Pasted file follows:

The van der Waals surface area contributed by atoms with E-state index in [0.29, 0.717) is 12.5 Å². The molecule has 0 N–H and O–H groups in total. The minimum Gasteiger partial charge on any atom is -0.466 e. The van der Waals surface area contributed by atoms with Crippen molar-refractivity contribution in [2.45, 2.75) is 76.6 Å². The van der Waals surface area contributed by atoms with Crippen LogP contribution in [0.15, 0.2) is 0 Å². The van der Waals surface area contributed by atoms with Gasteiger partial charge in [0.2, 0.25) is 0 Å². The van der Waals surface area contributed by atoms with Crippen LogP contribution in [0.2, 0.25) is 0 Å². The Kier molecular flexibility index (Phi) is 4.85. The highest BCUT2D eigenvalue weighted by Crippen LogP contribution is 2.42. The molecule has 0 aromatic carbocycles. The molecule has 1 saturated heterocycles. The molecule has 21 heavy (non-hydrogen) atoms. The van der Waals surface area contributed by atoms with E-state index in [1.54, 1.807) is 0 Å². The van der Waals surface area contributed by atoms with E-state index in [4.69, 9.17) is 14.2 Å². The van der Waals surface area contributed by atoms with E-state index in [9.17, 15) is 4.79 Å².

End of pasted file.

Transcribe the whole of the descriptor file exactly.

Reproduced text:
The van der Waals surface area contributed by atoms with E-state index in [0.29, 0.717) is 12.5 Å². The molecule has 0 N–H and O–H groups in total. The minimum Gasteiger partial charge on any atom is -0.466 e. The van der Waals surface area contributed by atoms with Crippen molar-refractivity contribution in [2.45, 2.75) is 76.6 Å². The van der Waals surface area contributed by atoms with Crippen LogP contribution in [0.15, 0.2) is 0 Å². The van der Waals surface area contributed by atoms with Gasteiger partial charge in [0.2, 0.25) is 0 Å². The van der Waals surface area contributed by atoms with Crippen LogP contribution in [0.2, 0.25) is 0 Å². The Kier molecular flexibility index (Phi) is 4.85. The highest BCUT2D eigenvalue weighted by Crippen LogP contribution is 2.42. The molecule has 0 aromatic carbocycles. The molecule has 1 saturated heterocycles. The molecule has 21 heavy (non-hydrogen) atoms. The van der Waals surface area contributed by atoms with E-state index in [1.54, 1.807) is 0 Å². The van der Waals surface area contributed by atoms with E-state index in [4.69, 9.17) is 14.2 Å². The van der Waals surface area contributed by atoms with E-state index in [9.17, 15) is 4.79 Å².